I’ve faced the task of creating an integrated view of metadata across an enterprise, so I’m aware of the many hurdles it entails.
First, metadata integration and analysis require you to access all the metadata sources available to you. But metadata comes in many different formats, and vendors often store and maintain their metadata in proprietary file formats and repositories. How are you going to access and extract metadata from all those sources?
I’d like to share my experiences with third-party metadata collection and pass along some of the lessons I’ve learned. By making you aware of these challenges, I think you’ll be able to plan for them and deliver results on time. After explaining the challenges I’ve faced, I’ll introduce a technology that can help you accelerate metadata capture.
Metadata comes in many different formats
- Technical metadata describes data as it exists. It includes systems, databases, schemas, tables, columns, data types and other attributes. Technical metadata persists in a variety of formats, like data model, data dictionary, DBMS catalog and others.
- Business metadata describes data as it’s used in business processes. It can include objects such as terms, definitions, glossaries, dictionaries and taxonomies. Business metadata is often stored in different places. For example, spreadsheets, databases, emails, documents and in peoples’ heads.
- Process metadata is descriptive information about things that operate on your data. It may include information about data flows, how data is manipulated and how data is used in the organization. It has information about various ETL flows, reports consuming the data and analytic applications that transform the data into business information. It may also include business rules and decision processes.
Given these diverse types of metadata, you can see how challenging it can be to process it all. Each type of metadata presents unique challenges and opportunities.
Vendors store and maintain metadata in proprietary file formats and repositories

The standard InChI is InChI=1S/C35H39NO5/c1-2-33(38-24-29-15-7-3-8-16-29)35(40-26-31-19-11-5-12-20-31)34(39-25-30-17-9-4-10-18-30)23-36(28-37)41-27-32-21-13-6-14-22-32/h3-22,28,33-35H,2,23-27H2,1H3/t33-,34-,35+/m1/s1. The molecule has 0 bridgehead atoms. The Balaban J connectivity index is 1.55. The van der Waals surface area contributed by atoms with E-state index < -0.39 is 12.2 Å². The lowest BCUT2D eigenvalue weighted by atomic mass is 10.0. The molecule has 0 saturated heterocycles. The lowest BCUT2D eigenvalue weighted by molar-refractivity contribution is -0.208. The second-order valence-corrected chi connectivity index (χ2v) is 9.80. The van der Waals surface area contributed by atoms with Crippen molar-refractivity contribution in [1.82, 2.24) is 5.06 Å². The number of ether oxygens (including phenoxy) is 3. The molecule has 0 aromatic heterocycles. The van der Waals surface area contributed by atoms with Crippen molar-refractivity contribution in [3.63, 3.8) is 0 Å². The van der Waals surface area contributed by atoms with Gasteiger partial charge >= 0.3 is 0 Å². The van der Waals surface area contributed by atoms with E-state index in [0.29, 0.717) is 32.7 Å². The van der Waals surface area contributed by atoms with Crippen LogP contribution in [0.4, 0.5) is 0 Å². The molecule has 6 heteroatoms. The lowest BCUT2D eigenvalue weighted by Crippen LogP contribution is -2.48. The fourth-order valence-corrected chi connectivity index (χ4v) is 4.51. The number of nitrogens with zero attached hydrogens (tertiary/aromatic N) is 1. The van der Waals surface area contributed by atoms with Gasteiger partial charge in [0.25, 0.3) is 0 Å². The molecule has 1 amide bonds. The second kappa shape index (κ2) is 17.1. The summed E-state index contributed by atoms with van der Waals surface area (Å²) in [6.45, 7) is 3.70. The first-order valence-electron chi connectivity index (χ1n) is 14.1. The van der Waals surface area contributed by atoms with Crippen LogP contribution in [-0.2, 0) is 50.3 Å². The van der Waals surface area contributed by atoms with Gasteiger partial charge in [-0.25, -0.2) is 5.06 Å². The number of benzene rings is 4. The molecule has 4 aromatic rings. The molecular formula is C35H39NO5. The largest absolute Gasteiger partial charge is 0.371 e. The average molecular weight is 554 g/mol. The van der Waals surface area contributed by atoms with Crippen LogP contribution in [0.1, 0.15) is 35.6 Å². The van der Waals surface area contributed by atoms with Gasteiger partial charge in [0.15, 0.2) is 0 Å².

Software vendors store metadata in different file formats and repositories, and it's often proprietary to a particular vendor or tool. To complicate matters, vendors sometimes change the file structure between versions of the tools.
In some cases, you need special administrative access permissions to access all levels of metadata in the repositories. Some metadata can be very large. Making sense of the metadata can be difficult. Knowing what to select and what is useful could require domain expertise.
You can access and collect metadata from many different repositories
The good news is there are solutions to help you automate third-party metadata collection and analysis. SAS Metadata Bridges, for example, is available for most popular applications and can help you accelerate your project from the start.
SAS Metadata Bridges lets you connect to both metadata repositories and files, select what you want to extract and then make the information available. There are also bridges for general industry standards, and for acquiring metadata from files such as .CSV and XML.
I’ve used SAS to process metadata from these sources:
- Logical and physical data model in CA ERWin file.
- Business terms from a glossary in a SAP Sybase Powerdesigner file.
- Logic contained in SQL views in a DBMS.
- Technical metadata from Hadoop.
- Transformation logic about from ETL jobs created using tools like:
- IBM Datastage, Informatica PowerCenter, SAP Business Objects Data Integrator.
- Metadata about database stored procedures.
- Report metadata from popular business intelligence tools.
With metadata access established, I can use automated loaders to extract the metadata, load it into a repository, integrate the silos of metadata and deliver an integrated view of my metadata. This means business and IT users can search, perform analysis and do reporting – including lineage of key data flows used in my enterprise environment.
Read more in my next post – Data strategy: Why a single, integrated view of metadata is so important.